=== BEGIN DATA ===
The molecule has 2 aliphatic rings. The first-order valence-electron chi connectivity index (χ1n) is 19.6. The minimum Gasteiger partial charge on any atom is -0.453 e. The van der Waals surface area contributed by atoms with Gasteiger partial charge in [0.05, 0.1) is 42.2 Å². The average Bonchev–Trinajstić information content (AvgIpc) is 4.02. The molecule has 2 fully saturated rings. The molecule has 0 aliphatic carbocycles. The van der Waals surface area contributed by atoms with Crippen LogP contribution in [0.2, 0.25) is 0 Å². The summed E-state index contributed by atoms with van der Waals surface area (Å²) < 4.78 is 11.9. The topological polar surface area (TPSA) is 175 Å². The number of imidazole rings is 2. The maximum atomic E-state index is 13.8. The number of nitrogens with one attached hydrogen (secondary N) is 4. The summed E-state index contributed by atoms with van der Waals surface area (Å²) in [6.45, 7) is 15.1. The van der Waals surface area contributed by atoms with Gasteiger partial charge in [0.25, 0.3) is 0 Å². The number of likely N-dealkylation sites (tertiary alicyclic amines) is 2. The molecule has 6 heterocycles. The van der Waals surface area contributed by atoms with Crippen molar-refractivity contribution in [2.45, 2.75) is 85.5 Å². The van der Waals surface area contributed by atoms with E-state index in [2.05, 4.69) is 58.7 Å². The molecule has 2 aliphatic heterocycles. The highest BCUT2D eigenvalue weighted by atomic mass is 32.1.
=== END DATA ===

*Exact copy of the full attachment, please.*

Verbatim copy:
The molecule has 2 aliphatic rings. The first-order valence-electron chi connectivity index (χ1n) is 19.6. The minimum Gasteiger partial charge on any atom is -0.453 e. The van der Waals surface area contributed by atoms with Gasteiger partial charge in [0.05, 0.1) is 42.2 Å². The average Bonchev–Trinajstić information content (AvgIpc) is 4.02. The molecule has 2 fully saturated rings. The molecule has 0 aliphatic carbocycles. The van der Waals surface area contributed by atoms with Crippen LogP contribution in [0.2, 0.25) is 0 Å². The summed E-state index contributed by atoms with van der Waals surface area (Å²) < 4.78 is 11.9. The topological polar surface area (TPSA) is 175 Å². The number of imidazole rings is 2. The maximum atomic E-state index is 13.8. The number of nitrogens with one attached hydrogen (secondary N) is 4. The summed E-state index contributed by atoms with van der Waals surface area (Å²) in [6.45, 7) is 15.1. The van der Waals surface area contributed by atoms with Gasteiger partial charge in [0.25, 0.3) is 0 Å². The number of likely N-dealkylation sites (tertiary alicyclic amines) is 2. The molecule has 6 heterocycles. The van der Waals surface area contributed by atoms with Crippen molar-refractivity contribution in [2.45, 2.75) is 85.5 Å². The van der Waals surface area contributed by atoms with E-state index in [2.05, 4.69) is 58.7 Å². The molecule has 2 aliphatic heterocycles. The highest BCUT2D eigenvalue weighted by atomic mass is 32.1.